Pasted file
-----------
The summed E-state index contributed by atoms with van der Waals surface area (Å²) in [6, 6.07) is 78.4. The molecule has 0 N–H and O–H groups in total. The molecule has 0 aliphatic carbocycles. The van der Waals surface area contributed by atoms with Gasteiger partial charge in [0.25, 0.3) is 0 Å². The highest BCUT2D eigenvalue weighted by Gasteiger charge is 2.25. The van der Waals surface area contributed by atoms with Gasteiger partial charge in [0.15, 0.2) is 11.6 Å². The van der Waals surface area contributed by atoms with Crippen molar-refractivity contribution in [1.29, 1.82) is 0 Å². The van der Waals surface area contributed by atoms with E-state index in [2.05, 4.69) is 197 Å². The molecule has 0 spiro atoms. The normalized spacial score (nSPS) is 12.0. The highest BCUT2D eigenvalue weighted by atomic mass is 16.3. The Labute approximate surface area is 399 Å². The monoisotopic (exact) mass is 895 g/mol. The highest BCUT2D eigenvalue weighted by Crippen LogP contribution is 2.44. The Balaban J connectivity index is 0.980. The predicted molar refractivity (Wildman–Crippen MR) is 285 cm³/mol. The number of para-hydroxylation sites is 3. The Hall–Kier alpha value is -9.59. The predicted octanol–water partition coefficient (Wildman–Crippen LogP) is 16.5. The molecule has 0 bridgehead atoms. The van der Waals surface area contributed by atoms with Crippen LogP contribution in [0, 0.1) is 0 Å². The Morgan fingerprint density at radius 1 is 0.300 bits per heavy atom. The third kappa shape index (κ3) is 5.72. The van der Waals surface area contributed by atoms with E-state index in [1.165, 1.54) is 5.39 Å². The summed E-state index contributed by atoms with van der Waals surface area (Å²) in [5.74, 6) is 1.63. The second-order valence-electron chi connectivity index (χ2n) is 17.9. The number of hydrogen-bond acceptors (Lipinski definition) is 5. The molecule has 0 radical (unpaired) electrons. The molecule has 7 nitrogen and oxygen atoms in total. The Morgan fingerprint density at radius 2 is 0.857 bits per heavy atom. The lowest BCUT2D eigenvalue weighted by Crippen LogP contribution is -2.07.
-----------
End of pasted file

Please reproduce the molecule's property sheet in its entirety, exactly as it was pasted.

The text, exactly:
The summed E-state index contributed by atoms with van der Waals surface area (Å²) in [6, 6.07) is 78.4. The molecule has 0 N–H and O–H groups in total. The molecule has 0 aliphatic carbocycles. The van der Waals surface area contributed by atoms with Gasteiger partial charge in [0.25, 0.3) is 0 Å². The highest BCUT2D eigenvalue weighted by Gasteiger charge is 2.25. The van der Waals surface area contributed by atoms with Gasteiger partial charge in [0.15, 0.2) is 11.6 Å². The van der Waals surface area contributed by atoms with Crippen molar-refractivity contribution in [1.29, 1.82) is 0 Å². The van der Waals surface area contributed by atoms with E-state index in [2.05, 4.69) is 197 Å². The molecule has 0 spiro atoms. The normalized spacial score (nSPS) is 12.0. The highest BCUT2D eigenvalue weighted by atomic mass is 16.3. The Labute approximate surface area is 399 Å². The monoisotopic (exact) mass is 895 g/mol. The highest BCUT2D eigenvalue weighted by Crippen LogP contribution is 2.44. The Balaban J connectivity index is 0.980. The predicted molar refractivity (Wildman–Crippen MR) is 285 cm³/mol. The number of para-hydroxylation sites is 3. The Hall–Kier alpha value is -9.59. The predicted octanol–water partition coefficient (Wildman–Crippen LogP) is 16.5. The molecule has 0 bridgehead atoms. The van der Waals surface area contributed by atoms with Crippen LogP contribution in [0, 0.1) is 0 Å². The Morgan fingerprint density at radius 1 is 0.300 bits per heavy atom. The third kappa shape index (κ3) is 5.72. The van der Waals surface area contributed by atoms with E-state index in [1.165, 1.54) is 5.39 Å². The summed E-state index contributed by atoms with van der Waals surface area (Å²) in [5.74, 6) is 1.63. The second-order valence-electron chi connectivity index (χ2n) is 17.9. The number of hydrogen-bond acceptors (Lipinski definition) is 5. The molecule has 0 radical (unpaired) electrons. The molecule has 7 nitrogen and oxygen atoms in total. The Morgan fingerprint density at radius 2 is 0.857 bits per heavy atom. The lowest BCUT2D eigenvalue weighted by Crippen LogP contribution is -2.07.